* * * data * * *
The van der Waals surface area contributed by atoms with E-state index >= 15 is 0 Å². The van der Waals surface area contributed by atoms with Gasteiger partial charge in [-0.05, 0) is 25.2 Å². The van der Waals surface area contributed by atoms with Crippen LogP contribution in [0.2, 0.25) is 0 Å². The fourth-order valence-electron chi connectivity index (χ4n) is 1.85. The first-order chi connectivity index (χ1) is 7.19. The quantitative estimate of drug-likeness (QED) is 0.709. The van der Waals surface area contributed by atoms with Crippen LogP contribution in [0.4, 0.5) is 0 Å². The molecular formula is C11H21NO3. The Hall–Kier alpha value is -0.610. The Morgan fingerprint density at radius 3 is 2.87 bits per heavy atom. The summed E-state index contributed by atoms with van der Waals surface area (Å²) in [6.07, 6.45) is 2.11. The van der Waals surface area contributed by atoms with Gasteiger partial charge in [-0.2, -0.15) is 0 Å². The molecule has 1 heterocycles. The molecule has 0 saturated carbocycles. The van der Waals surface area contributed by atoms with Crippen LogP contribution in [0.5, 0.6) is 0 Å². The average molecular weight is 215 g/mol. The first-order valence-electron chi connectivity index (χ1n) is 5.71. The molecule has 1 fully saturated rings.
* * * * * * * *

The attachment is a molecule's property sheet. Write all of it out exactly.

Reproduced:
The van der Waals surface area contributed by atoms with E-state index >= 15 is 0 Å². The van der Waals surface area contributed by atoms with Gasteiger partial charge in [-0.05, 0) is 25.2 Å². The van der Waals surface area contributed by atoms with Crippen LogP contribution in [0.2, 0.25) is 0 Å². The fourth-order valence-electron chi connectivity index (χ4n) is 1.85. The first-order chi connectivity index (χ1) is 7.19. The quantitative estimate of drug-likeness (QED) is 0.709. The van der Waals surface area contributed by atoms with Crippen LogP contribution in [0.4, 0.5) is 0 Å². The molecular formula is C11H21NO3. The Hall–Kier alpha value is -0.610. The Morgan fingerprint density at radius 3 is 2.87 bits per heavy atom. The summed E-state index contributed by atoms with van der Waals surface area (Å²) in [6.07, 6.45) is 2.11. The van der Waals surface area contributed by atoms with Gasteiger partial charge in [-0.2, -0.15) is 0 Å². The molecule has 1 heterocycles. The molecule has 0 saturated carbocycles. The van der Waals surface area contributed by atoms with Crippen LogP contribution in [0.5, 0.6) is 0 Å². The average molecular weight is 215 g/mol. The first-order valence-electron chi connectivity index (χ1n) is 5.71. The molecule has 1 fully saturated rings.